Dr. Alexis Carrel (1873–1944), an American surgeon who won the Nobel Prize in 1912 in physiology and medicine for his extensive work in suturing blood vessels, transplanting organs, and inventing the mechanical heart, witnessed a miracle healing firsthand when he visited Lourdes in the 1940s. Only an hour before a young woman named Marie Bailly had been carried to the waters of Lourdes, Carrel had examined her and saw that she was dying of tuberculosis, a disease that had afflicted her for years. As he observed her, Carrel saw her pain-wracked body suddenly surge forward as if filled with a powerful force. Her paleness was replaced with a rosy hue, and as the surgeon and his colleagues watched in astonishment, they saw her swollen abdomen transformed from a misshapen lump and flattened to a smooth stomach. Her pulse calmed, her respiration returned to normal, and she asked for the first food she had been able to consume in almost a week. Marie Bailly was found to be cured of her terminal illness.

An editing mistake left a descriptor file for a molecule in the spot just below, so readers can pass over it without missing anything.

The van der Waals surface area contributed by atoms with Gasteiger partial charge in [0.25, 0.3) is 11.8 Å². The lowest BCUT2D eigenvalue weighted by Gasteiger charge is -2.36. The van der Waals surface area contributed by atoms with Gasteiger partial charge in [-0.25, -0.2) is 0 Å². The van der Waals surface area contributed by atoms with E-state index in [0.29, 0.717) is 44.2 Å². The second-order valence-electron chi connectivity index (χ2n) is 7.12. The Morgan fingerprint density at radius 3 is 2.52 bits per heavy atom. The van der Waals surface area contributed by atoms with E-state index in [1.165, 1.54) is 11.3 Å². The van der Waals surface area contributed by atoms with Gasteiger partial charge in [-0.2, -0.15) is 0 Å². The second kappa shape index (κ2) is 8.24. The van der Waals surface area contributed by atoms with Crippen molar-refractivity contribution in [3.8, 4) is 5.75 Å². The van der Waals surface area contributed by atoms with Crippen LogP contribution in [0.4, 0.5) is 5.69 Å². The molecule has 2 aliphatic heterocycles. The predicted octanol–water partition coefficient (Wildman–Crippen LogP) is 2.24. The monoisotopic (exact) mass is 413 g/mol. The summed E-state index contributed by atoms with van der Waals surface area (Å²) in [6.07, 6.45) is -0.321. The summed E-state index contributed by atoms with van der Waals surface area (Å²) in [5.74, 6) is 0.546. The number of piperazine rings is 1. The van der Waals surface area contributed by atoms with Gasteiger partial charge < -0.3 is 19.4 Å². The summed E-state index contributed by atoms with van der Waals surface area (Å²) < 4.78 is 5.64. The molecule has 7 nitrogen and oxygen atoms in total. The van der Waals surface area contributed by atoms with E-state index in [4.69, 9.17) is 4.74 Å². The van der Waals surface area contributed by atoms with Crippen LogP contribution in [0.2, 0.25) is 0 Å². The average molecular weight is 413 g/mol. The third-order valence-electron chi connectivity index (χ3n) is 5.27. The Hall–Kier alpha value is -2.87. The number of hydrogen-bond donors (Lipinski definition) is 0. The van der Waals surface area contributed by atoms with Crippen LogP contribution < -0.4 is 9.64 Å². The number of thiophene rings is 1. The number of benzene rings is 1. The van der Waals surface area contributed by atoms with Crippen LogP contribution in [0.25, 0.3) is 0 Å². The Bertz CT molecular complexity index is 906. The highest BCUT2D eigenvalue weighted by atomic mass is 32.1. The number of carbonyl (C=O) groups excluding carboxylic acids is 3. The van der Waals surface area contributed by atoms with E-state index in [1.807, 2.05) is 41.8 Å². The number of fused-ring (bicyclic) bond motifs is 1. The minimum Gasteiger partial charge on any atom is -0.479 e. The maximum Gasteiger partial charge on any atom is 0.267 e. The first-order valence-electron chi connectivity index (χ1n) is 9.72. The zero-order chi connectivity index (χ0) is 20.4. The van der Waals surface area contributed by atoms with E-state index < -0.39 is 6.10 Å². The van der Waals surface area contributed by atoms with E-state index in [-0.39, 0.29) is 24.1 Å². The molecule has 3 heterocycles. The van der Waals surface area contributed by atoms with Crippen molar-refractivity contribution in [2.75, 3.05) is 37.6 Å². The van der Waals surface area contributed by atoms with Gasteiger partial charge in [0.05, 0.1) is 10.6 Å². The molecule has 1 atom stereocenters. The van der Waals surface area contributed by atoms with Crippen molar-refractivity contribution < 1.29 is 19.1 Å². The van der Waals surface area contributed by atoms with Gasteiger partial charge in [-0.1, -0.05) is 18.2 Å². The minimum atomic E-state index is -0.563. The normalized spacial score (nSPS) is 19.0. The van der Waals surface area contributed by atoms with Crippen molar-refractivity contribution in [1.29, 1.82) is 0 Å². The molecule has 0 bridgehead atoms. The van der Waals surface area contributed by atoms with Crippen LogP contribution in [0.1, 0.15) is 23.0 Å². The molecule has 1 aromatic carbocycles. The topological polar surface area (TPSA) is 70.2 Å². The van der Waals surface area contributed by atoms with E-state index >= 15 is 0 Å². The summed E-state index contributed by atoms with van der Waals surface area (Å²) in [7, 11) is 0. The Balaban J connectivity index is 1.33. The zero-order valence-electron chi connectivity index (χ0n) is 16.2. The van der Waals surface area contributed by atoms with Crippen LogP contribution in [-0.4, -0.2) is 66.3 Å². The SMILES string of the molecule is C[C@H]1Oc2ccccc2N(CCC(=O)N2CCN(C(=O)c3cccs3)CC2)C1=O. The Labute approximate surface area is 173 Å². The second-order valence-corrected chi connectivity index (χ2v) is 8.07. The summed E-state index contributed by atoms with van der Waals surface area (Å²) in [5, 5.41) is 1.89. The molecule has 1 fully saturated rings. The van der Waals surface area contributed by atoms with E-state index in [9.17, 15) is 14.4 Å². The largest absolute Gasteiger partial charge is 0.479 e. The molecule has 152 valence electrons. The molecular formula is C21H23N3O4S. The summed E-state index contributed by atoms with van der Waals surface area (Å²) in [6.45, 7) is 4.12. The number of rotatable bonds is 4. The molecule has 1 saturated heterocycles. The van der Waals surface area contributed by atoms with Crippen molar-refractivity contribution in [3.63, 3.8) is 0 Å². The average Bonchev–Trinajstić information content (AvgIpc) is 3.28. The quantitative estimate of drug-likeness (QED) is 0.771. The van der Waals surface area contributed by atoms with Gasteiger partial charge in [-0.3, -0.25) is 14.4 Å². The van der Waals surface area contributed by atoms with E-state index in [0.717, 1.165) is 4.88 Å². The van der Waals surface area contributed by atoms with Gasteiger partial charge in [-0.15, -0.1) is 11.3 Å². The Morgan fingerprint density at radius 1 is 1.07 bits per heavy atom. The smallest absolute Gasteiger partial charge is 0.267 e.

Although there are thousands of cures and healings claimed by men and women who have immersed themselves in the cold spring waters of the shrine, the Lourdes Medical Bureau has established certain criteria that must be met before they will certify a cure as miraculous:
Such stringent requirements set by members of the medical profession in order to qualify as a miraculous healing do little to deter the five million visitors each year who travel to the small town in the foothills of the Pyrenees in search of their own miracle.
Carrel, Alexis. Voyage to Lourdes. New York: Harper & Brothers, 1950.
Cranston, Ruth. The Miracle of Lourdes. New York: McGraw-Hill, 1955.
Harpur, James. The Atlas of Sacred Places. Old Say-brook, Conn.: Konecky & Konecky, 1994.
Lourdes, France. [Online] http://www.lourdes-france.com/bonjour.htm. 2 May 2002.
Our Lady of Lourdes. [Online] http://www.catholic.org/mary/lourdes1.html. 2 May 2002.